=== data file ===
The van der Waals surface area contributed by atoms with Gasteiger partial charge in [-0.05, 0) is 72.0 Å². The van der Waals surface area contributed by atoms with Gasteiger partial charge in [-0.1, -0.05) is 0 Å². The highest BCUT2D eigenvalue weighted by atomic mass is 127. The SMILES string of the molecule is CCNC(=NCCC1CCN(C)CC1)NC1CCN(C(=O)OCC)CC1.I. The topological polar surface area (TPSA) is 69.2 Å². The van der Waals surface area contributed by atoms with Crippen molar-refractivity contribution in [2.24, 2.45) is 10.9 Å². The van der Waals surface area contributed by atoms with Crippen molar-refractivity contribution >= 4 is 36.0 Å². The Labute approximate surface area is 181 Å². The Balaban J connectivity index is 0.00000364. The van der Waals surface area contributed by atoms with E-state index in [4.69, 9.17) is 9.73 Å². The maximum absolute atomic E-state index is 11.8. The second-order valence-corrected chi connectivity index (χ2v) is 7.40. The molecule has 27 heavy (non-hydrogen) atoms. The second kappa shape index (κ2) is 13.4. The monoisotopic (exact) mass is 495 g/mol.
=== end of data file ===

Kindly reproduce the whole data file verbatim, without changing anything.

The van der Waals surface area contributed by atoms with Gasteiger partial charge in [-0.05, 0) is 72.0 Å². The van der Waals surface area contributed by atoms with Gasteiger partial charge in [-0.1, -0.05) is 0 Å². The highest BCUT2D eigenvalue weighted by atomic mass is 127. The SMILES string of the molecule is CCNC(=NCCC1CCN(C)CC1)NC1CCN(C(=O)OCC)CC1.I. The topological polar surface area (TPSA) is 69.2 Å². The van der Waals surface area contributed by atoms with Crippen molar-refractivity contribution in [2.24, 2.45) is 10.9 Å². The van der Waals surface area contributed by atoms with Crippen molar-refractivity contribution >= 4 is 36.0 Å². The Labute approximate surface area is 181 Å². The Balaban J connectivity index is 0.00000364. The van der Waals surface area contributed by atoms with E-state index in [4.69, 9.17) is 9.73 Å². The maximum absolute atomic E-state index is 11.8. The second-order valence-corrected chi connectivity index (χ2v) is 7.40. The molecule has 27 heavy (non-hydrogen) atoms. The second kappa shape index (κ2) is 13.4. The monoisotopic (exact) mass is 495 g/mol.